The economics mainstream and the Austrian heterodoxy often fiercely dispute the 'scientific' status of the views of the other camp. The Austrians accuse the mainstream of being wedded to unrealistic models that bear little, if any, relation to economic reality.
The mainstream, on the other hand, labels the Austrians (and other heterodox flavors) as being insufficiently rigorous, failing to cast their theories in a formal model that clearly explicates the predictions of a theory and that leaves its implications ambiguous.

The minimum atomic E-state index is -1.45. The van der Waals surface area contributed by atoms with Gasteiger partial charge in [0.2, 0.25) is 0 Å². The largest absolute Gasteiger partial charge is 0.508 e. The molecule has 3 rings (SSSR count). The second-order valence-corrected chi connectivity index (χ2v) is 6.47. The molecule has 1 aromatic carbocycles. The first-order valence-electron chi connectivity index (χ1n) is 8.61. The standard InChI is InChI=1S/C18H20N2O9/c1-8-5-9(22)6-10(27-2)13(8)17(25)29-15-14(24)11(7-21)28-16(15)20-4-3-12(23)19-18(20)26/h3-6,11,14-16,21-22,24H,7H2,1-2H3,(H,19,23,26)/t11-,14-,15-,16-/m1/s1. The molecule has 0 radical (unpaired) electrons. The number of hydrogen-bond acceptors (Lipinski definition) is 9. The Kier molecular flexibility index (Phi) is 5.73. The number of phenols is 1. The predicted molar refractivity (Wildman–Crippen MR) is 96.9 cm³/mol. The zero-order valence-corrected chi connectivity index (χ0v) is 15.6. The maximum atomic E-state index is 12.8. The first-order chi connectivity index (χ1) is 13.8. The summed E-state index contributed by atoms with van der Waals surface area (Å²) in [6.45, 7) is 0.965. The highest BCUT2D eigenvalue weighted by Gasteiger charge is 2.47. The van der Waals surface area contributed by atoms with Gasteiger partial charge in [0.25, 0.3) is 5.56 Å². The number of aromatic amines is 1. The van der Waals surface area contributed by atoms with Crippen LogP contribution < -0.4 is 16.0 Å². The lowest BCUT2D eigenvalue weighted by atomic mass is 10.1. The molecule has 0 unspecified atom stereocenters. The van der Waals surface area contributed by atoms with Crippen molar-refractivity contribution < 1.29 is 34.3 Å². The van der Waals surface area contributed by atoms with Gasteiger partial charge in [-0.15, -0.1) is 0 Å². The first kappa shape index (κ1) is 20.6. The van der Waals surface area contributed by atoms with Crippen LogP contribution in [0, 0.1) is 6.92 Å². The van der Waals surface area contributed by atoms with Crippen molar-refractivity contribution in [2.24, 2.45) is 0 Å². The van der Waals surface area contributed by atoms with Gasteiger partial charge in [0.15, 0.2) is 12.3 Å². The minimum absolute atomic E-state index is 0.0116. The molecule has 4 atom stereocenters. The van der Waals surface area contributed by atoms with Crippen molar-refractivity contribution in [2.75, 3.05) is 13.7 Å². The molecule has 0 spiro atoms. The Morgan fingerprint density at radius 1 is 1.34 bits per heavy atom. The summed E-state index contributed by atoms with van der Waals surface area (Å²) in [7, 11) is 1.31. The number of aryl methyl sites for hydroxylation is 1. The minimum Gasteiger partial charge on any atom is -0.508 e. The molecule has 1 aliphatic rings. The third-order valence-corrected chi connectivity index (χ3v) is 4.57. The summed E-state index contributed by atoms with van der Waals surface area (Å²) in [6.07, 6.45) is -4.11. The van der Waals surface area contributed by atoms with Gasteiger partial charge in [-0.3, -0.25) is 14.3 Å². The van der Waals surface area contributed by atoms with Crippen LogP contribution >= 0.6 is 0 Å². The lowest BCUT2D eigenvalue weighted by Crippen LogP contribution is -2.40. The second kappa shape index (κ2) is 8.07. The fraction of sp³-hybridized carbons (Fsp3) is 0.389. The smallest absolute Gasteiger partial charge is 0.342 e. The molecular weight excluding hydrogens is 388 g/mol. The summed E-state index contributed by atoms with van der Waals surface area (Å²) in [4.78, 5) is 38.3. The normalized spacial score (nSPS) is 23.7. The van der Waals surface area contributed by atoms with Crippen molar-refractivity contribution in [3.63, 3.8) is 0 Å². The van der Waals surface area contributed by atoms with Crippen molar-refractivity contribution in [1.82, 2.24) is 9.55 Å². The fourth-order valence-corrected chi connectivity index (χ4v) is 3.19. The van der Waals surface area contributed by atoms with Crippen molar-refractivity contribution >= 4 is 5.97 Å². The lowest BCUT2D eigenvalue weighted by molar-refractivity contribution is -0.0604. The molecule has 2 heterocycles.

But, for the moment, let's set that dispute aside. Whatever the merits of either team, I have not infrequently been struck by how feeble is the grasp of some tenured economists on any sensible theory at all. I once took a course -- at a university I will leave unnamed in the interest of not humiliating a pleasant man -- where the money and banking professor explained the persistence of inflation, in response to a student query, by offering an analogy to home appliances. "Think," he said, "of how, over time, your refrigerator wears out and becomes less and less valuable. Well, the same thing happens with money."
I really couldn't believe my ears. How could someone have earned a PhD in economic and yet put forward such a ridiculous explanation?